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Bulletin of Mathematical Biology

, Volume 75, Issue 11, pp 2167–2195 | Cite as

Adaptive Release of Natural Enemies in a Pest-Natural Enemy System with Pesticide Resistance

  • Juhua Liang
  • Sanyi Tang
  • Robert A. Cheke
  • Jianhong Wu
Original Article

Abstract

Integrated pest management options such as combining chemical and biological control are optimal for combating pesticide resistance, but pose questions if a pest is to be controlled to extinction. These questions include (i) what is the relationship between the evolution of pesticide resistance and the number of natural enemies released? (ii) How does the cumulative number of natural enemies dying affect the number of natural enemies to be released? To address these questions, we developed two novel pest-natural enemy interaction models incorporating the evolution of pesticide resistance. We investigated the number of natural enemies to be released when threshold conditions for the extinction of the pest population in two different control tactics are reached. Our results show that the number of natural enemies to be released to ensure pest eradication in the presence of increasing pesticide resistance can be determined analytically and depends on the cumulative number of dead natural enemies before the next scheduled release time.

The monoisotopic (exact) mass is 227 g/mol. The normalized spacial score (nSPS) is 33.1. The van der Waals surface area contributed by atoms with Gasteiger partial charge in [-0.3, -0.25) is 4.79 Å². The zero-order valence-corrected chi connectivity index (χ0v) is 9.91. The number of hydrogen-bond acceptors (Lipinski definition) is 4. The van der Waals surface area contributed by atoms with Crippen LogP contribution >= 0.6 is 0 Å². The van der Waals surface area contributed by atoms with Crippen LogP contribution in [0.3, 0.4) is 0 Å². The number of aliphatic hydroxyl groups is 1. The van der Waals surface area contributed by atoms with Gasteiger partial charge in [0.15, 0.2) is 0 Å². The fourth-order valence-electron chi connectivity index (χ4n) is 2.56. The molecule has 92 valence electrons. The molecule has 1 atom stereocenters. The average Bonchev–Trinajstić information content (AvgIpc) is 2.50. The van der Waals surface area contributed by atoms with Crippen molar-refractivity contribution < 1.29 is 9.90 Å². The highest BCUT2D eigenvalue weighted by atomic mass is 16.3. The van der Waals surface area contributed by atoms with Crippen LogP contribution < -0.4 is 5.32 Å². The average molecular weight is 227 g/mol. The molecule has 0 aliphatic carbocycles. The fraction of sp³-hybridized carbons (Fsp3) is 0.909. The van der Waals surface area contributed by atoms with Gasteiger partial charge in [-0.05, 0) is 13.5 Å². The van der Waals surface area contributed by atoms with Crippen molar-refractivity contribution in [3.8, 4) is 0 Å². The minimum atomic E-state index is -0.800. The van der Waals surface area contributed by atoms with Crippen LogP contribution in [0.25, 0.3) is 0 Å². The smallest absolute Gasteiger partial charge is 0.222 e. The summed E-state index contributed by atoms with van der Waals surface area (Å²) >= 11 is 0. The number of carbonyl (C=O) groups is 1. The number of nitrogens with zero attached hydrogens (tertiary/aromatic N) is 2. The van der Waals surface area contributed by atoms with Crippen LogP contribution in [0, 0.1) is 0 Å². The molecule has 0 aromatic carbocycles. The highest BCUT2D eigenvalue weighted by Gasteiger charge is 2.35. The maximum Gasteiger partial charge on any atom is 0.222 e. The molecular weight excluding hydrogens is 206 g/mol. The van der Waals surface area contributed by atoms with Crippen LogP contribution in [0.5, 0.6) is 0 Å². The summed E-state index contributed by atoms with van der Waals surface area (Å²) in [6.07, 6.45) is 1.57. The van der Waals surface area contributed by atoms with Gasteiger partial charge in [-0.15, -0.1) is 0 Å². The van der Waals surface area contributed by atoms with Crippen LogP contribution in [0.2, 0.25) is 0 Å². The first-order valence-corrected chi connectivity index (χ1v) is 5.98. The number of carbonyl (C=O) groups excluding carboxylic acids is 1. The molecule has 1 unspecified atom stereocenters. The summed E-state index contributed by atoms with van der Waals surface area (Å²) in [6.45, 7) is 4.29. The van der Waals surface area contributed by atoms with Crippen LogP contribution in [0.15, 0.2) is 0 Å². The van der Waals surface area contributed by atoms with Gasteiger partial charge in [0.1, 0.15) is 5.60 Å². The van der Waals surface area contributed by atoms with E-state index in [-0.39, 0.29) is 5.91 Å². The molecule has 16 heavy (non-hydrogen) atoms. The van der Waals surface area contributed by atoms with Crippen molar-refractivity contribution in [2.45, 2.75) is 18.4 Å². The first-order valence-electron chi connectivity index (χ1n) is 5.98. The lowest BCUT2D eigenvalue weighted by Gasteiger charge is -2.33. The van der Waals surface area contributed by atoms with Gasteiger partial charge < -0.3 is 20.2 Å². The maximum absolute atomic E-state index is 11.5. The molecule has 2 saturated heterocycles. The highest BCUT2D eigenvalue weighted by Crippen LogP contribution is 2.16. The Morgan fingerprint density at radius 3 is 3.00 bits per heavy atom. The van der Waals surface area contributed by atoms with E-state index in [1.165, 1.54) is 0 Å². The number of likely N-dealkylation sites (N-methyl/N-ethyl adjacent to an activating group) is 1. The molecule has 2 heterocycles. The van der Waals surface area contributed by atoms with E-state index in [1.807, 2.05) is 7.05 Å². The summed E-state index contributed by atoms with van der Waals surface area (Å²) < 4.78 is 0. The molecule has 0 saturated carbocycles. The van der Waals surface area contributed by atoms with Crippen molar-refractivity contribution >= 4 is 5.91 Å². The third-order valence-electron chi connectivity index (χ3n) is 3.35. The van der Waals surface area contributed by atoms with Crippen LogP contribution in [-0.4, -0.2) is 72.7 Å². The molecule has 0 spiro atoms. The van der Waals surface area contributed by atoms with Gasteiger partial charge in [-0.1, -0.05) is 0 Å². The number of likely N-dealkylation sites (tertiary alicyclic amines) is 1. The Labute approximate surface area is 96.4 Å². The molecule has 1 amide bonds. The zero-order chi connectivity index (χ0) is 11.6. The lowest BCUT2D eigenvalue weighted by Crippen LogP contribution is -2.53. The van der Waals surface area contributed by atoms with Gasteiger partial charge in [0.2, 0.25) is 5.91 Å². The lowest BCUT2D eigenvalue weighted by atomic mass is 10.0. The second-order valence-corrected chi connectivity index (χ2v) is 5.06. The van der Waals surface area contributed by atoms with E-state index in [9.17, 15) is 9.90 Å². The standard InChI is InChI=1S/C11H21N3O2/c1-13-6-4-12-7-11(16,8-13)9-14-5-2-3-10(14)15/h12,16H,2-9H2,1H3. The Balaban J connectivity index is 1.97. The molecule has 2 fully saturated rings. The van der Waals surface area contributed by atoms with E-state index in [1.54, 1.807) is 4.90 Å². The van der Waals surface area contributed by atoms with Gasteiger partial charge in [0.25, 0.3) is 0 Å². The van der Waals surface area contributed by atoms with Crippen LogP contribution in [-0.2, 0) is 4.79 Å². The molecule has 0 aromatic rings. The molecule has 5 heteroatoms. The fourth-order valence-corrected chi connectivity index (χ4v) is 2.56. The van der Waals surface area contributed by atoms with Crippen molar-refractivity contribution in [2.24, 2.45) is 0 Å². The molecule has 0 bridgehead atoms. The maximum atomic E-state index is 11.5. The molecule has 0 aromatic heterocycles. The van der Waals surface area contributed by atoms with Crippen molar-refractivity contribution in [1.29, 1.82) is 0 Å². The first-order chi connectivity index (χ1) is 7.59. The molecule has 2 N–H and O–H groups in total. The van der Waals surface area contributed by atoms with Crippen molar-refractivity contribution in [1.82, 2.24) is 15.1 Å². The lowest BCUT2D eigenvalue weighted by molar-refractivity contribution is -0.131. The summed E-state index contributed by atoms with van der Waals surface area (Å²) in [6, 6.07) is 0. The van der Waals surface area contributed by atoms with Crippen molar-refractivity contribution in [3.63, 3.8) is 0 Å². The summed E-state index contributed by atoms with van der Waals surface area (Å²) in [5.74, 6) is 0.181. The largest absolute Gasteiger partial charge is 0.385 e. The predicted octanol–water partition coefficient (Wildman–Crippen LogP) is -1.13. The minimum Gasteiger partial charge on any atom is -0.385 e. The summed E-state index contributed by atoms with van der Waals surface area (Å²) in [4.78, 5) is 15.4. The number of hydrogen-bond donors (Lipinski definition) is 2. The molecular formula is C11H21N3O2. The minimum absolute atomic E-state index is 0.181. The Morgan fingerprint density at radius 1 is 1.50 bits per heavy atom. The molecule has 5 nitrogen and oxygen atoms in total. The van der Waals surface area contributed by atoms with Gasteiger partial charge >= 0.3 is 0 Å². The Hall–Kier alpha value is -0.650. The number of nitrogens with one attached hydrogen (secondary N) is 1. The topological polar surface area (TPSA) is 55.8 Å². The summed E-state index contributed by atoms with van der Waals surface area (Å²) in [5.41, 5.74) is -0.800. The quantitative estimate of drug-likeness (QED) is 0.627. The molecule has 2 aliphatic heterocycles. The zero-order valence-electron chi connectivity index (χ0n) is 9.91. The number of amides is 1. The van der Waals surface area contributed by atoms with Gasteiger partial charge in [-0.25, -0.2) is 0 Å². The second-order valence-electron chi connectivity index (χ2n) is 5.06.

Keywords

IPM Pest resistance Frequency of pesticide applications Biological control Dynamic threshold Cumulative number of deaths 

Notes

Acknowledgements

This work was supported by the Fundamental Research Funds for the Central Universities (GK201104009), and by the National Natural Science Foundation of China (NSFC, 11171199), and by the International Development Research Centre.

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Copyright information

© Society for Mathematical Biology 2013

Authors and Affiliations

  1. 1.College of Mathematics and Information ScienceShaanxi Normal UniversityXi’anP.R. China
  2. 2.European Centre for Integrated Pest Management, Natural Resources InstituteUniversity of Greenwich at MedwayChathamUK
  3. 3.Centre for Disease Modelling, York Institute for Health ResearchYork UniversityTorontoCanada

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